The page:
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Anasazi beans are a type of edible legume with a long history and a unique appearance.
In this article, we’ll delve into the characteristics of Anasazi beans, explore their nutritional values, and review their potential benefits and downsides.
Table of contents
What Are Anasazi Beans?
Anasazi beans, a type of bean with origins lying in the American Southwest, potentially up to 7,000 years ago, are thought to be one of the very first crops grown in the area (1).
While not as widely known or commonly consumed as some other bean varieties, Anasazi beans are a heirloom crop with a distinct appearance. The beans are medium in size, showcasing an appealing speckled appearance, featuring a primary burgundy color covered in random splashes of white color.
In terms of taste, Anasazi beans are quite a mild-tasting bean, and they have a mildly sweet and nutty flavor. Once cooked, they develop a soft and creamy texture similar to cannellini and pinto beans.
While their texture is sometimes compared to pinto beans, they have quite a different taste. From a nutritional standpoint, Anasazi beans provide a significant source of fiber and protein, and they’re rich in vitamins and minerals.
Unfortunately, there are currently no entries in trusted nutrition databases that provide the complete nutritional values of Anasazi beans.
However, the USDA’s ‘Branded Foods’ database includes an entry that provides the basic nutritional properties of the beans.
The subsequent table shows these nutritional values of Anasazi beans per 100 grams in their raw state (3). The percent daily values (% DV) have been calculated using the USDA data in conjunction with the FDA’s recommended daily values, which are based on a 2000-calorie diet (4).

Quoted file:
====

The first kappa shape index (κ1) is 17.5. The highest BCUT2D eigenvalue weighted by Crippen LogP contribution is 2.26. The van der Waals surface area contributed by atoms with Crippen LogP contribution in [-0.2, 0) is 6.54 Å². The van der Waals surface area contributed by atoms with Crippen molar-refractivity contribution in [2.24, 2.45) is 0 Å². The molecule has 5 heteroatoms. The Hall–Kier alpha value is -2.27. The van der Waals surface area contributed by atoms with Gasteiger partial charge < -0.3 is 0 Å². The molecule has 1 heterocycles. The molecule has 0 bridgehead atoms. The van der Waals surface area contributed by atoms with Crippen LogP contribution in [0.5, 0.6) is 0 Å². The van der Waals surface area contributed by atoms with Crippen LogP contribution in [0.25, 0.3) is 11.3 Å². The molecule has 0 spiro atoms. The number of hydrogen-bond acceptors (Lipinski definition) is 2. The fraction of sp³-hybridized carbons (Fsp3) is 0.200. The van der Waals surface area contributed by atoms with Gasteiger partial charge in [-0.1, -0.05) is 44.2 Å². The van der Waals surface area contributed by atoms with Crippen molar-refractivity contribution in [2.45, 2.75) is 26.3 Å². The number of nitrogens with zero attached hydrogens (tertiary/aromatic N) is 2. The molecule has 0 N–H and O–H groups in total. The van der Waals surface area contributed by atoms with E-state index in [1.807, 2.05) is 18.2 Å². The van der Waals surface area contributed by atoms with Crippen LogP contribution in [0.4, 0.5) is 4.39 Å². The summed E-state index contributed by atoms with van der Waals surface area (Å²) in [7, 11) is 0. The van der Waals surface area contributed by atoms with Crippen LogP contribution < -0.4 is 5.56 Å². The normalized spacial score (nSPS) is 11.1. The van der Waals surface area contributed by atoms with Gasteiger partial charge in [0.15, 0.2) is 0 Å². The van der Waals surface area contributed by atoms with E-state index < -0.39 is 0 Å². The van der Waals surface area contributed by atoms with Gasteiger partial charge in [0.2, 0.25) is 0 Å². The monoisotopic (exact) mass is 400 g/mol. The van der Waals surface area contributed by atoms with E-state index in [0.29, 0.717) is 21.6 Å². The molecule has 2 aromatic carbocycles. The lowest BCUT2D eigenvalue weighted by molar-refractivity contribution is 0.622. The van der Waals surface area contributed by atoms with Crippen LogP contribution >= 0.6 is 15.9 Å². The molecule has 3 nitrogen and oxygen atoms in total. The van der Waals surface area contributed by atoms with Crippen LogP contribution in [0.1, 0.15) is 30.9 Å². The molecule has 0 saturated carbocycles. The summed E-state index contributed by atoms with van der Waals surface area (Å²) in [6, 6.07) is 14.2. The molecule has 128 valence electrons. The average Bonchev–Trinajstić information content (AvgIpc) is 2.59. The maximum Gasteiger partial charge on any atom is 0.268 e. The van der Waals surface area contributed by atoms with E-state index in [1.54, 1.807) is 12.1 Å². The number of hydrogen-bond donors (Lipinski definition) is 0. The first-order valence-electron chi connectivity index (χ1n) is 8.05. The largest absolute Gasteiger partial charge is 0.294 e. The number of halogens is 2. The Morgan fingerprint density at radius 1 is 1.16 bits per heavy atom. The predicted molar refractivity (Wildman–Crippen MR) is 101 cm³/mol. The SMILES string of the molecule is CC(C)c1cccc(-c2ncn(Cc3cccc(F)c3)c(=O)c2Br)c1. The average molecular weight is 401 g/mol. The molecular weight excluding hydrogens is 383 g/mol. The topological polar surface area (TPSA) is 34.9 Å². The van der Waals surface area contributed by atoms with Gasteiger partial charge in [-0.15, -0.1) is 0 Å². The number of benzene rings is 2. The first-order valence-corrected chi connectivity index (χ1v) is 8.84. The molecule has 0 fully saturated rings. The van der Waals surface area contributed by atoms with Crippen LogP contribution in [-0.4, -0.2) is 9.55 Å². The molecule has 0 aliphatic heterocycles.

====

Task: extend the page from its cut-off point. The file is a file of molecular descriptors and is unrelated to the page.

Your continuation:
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As the table indicates, Anasazi beans are an excellent source of both fiber and protein. They also provide a good amount of calcium and iron, and supply 343 calories per 100 grams in their dried state.
Do Anasazi Beans Have Any Health Benefits?
Firstly, there has been no scientific research dedicated to Anasazi beans. As a result, there are currently no studies on their specific potential benefits.
However, we can infer the benefits that the beans will likely have due to their known nutritional data and common attributes shared by legumes.
Here is an overview of the benefits provided by Anasazi beans:
High in protein
At approximately 23% protein by weight, Anasazi beans offer a substantial protein provision.
As a plant-based protein source, this also makes the beans an excellent option for vegans and vegetarians.
That said, it is worth pointing out that certain legumes, such as lupin beans, offer a greater quantity of protein gram-for-gram.
Rich In Fiber
Based on their uncooked weight, Anazani beans offer 14.4 grams of fiber per 100 grams, a notably high quantity.
Fiber boasts numerous potential health benefits, including its capacity to improve gastrointestinal health and aid in the regulation of blood sugar levels, especially when compared to non-fiber carbohydrates (5, 6, 7, 8).
A Good Source of Minerals
While the full mineral values of Anasazi beans are not listed in nutritional databases, most legumes contain a good range of minerals. As an example of this, we can look at the mineral profile of tepary beans and lima beans.
From what we do know, according to the USDA database, Anasazi beans provide large quantities of calcium and iron.
Per 100 grams in their raw state, the beans offer:
- Calcium: A notable 229 mg of calcium, accounting for 17.6% of the recommended daily value. Calcium plays a vital role in building and maintaining healthy bones. Additionally, it contributes to muscular function and clotting (3, 4, 9).
- Iron: a substantial 10.3 mg of iron, equating to 57.2% of the recommended daily value. Among its numerous functions, iron is crucial for growth, brain development, and the proper functioning of cells (3, 4, 10).
Research has shown that fiber-rich legumes, such as Anasazi beans, can potentially lower LDL-C (low-density lipoprotein cholesterol). This effect is primarily due to fiber’s ability to bind and lower cholesterol absorption and increase the production of short-chain fatty acids, which inhibit cholesterol synthesis (11, 12).
Elevated levels of LDL-C are a well-established risk factor for cardiovascular disease (13).
The combination of dietary fiber and protein found within Anasazi beans may aid with weight management.
Foods that promote satiety can help to reduce subsequent food consumption, thereby lowering overall calorie intake.